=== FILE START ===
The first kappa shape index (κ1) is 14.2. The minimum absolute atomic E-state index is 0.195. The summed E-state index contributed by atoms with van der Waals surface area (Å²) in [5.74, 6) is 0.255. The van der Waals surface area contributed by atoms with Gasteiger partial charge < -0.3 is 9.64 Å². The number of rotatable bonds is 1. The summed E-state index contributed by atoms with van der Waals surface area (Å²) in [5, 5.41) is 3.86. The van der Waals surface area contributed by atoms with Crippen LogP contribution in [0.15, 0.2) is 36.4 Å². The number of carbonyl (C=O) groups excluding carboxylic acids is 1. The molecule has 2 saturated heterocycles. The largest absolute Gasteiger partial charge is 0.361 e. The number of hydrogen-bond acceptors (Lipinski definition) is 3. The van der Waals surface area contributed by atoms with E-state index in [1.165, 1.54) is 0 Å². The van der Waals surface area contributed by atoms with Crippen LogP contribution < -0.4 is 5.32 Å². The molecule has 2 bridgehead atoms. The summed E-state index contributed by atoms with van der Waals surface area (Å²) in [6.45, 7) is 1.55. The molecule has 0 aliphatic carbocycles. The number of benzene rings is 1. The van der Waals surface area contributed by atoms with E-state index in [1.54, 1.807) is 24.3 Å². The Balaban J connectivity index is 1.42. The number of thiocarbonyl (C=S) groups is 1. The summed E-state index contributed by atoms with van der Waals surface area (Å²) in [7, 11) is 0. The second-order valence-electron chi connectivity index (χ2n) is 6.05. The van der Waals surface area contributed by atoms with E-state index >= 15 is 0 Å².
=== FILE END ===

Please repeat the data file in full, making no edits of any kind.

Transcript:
The first kappa shape index (κ1) is 14.2. The minimum absolute atomic E-state index is 0.195. The summed E-state index contributed by atoms with van der Waals surface area (Å²) in [5.74, 6) is 0.255. The van der Waals surface area contributed by atoms with Gasteiger partial charge < -0.3 is 9.64 Å². The number of rotatable bonds is 1. The summed E-state index contributed by atoms with van der Waals surface area (Å²) in [5, 5.41) is 3.86. The van der Waals surface area contributed by atoms with Crippen LogP contribution in [0.15, 0.2) is 36.4 Å². The number of carbonyl (C=O) groups excluding carboxylic acids is 1. The molecule has 2 saturated heterocycles. The largest absolute Gasteiger partial charge is 0.361 e. The number of hydrogen-bond acceptors (Lipinski definition) is 3. The van der Waals surface area contributed by atoms with E-state index in [1.165, 1.54) is 0 Å². The van der Waals surface area contributed by atoms with Crippen LogP contribution < -0.4 is 5.32 Å². The molecule has 2 bridgehead atoms. The summed E-state index contributed by atoms with van der Waals surface area (Å²) in [6.45, 7) is 1.55. The molecule has 0 aliphatic carbocycles. The number of benzene rings is 1. The van der Waals surface area contributed by atoms with E-state index in [1.54, 1.807) is 24.3 Å². The Balaban J connectivity index is 1.42. The number of thiocarbonyl (C=S) groups is 1. The summed E-state index contributed by atoms with van der Waals surface area (Å²) in [7, 11) is 0. The second-order valence-electron chi connectivity index (χ2n) is 6.05. The van der Waals surface area contributed by atoms with E-state index >= 15 is 0 Å².